Hiring the services of a complete stranger to introduce to his friends or family, especially during formal ceremonies or large receptions, is a surprising but common practice in Japan and South Korea. Shoji Morimoto, a 38-year-old Japanese, took this concept a step further by offering his services to…do nothing.
Concretely, people invite him to be present at their side and that’s it. He doesn’t need to make a conversation, he’s content to come for 10,000 yen or 73 euros independent.
A customer, for example, asked him to wait for him at the end of a marathon only to see a familiar face in the crowd after running. Another asked her to sit with him until he finished his thesis, and he was unable to bear to work alone. He has also gone to a counseling session to have hemorrhoid surgery or to sign divorce papers.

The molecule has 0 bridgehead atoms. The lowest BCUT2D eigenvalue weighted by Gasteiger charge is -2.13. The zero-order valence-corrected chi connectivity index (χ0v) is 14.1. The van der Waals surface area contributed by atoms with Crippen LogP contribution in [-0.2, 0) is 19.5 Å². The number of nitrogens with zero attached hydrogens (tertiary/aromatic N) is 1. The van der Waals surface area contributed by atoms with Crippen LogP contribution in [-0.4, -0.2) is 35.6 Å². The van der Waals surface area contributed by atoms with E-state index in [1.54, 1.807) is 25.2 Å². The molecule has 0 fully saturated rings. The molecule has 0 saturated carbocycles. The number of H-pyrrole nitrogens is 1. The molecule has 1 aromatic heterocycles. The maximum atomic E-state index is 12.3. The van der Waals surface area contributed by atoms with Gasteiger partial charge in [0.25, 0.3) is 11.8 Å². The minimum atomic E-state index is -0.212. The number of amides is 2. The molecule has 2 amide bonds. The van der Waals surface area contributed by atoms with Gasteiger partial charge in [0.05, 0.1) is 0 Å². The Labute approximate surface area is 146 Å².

This way of life suits thirty-somethings well, who do not talk much or are very expressive, even when they are not working.
Shoji Morimoto got into this business after being criticized in his previous jobs for not doing enough or even doing nothing. “I decided to take advantage of that and get a business out of it,” he explains.
strange and not close
Shoji Morimoto finds that his customers don’t want to impose their needs on the people they care about. Then he gives them the emotional support they need but doesn’t dare ask their loved ones. He summarizes: “They just want access to a foreigner without restrictions.”
Yasushi Fujii, professor of psychology at Meisei University in Tokyo, explains.
After more than 4,000 clients, Shoji Morimoto believes that his client’s success is due to his lack of judgment and empathy.
Her success is envious anyway: her activism is the subject of three books and has even been adapted into a television series.
“Unapologetic pop culture trailblazer. Freelance troublemaker. Food guru. Alcohol fanatic. Gamer. Explorer. Thinker.”